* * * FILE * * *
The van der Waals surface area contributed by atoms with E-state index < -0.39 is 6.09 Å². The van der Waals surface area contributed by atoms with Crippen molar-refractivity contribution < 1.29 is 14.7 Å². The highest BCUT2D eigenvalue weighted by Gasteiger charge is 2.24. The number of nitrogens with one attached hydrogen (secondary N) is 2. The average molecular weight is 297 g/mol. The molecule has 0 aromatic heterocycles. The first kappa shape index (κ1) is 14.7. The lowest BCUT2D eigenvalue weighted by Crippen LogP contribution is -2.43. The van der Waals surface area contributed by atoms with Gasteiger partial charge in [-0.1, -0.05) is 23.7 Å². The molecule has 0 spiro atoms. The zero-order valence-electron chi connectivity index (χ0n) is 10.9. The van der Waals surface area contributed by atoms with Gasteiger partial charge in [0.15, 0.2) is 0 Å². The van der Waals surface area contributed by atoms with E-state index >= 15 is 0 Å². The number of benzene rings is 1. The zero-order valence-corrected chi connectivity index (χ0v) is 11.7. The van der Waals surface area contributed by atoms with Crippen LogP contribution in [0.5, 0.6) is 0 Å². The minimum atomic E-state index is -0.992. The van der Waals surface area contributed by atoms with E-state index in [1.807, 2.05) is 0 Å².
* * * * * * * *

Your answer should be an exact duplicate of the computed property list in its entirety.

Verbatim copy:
The van der Waals surface area contributed by atoms with E-state index < -0.39 is 6.09 Å². The van der Waals surface area contributed by atoms with Crippen molar-refractivity contribution < 1.29 is 14.7 Å². The highest BCUT2D eigenvalue weighted by Gasteiger charge is 2.24. The number of nitrogens with one attached hydrogen (secondary N) is 2. The average molecular weight is 297 g/mol. The molecule has 0 aromatic heterocycles. The first kappa shape index (κ1) is 14.7. The lowest BCUT2D eigenvalue weighted by Crippen LogP contribution is -2.43. The van der Waals surface area contributed by atoms with Gasteiger partial charge in [-0.1, -0.05) is 23.7 Å². The molecule has 0 spiro atoms. The zero-order valence-electron chi connectivity index (χ0n) is 10.9. The van der Waals surface area contributed by atoms with Gasteiger partial charge in [0.15, 0.2) is 0 Å². The van der Waals surface area contributed by atoms with E-state index >= 15 is 0 Å². The number of benzene rings is 1. The zero-order valence-corrected chi connectivity index (χ0v) is 11.7. The van der Waals surface area contributed by atoms with Crippen LogP contribution in [0.5, 0.6) is 0 Å². The minimum atomic E-state index is -0.992. The van der Waals surface area contributed by atoms with E-state index in [1.807, 2.05) is 0 Å².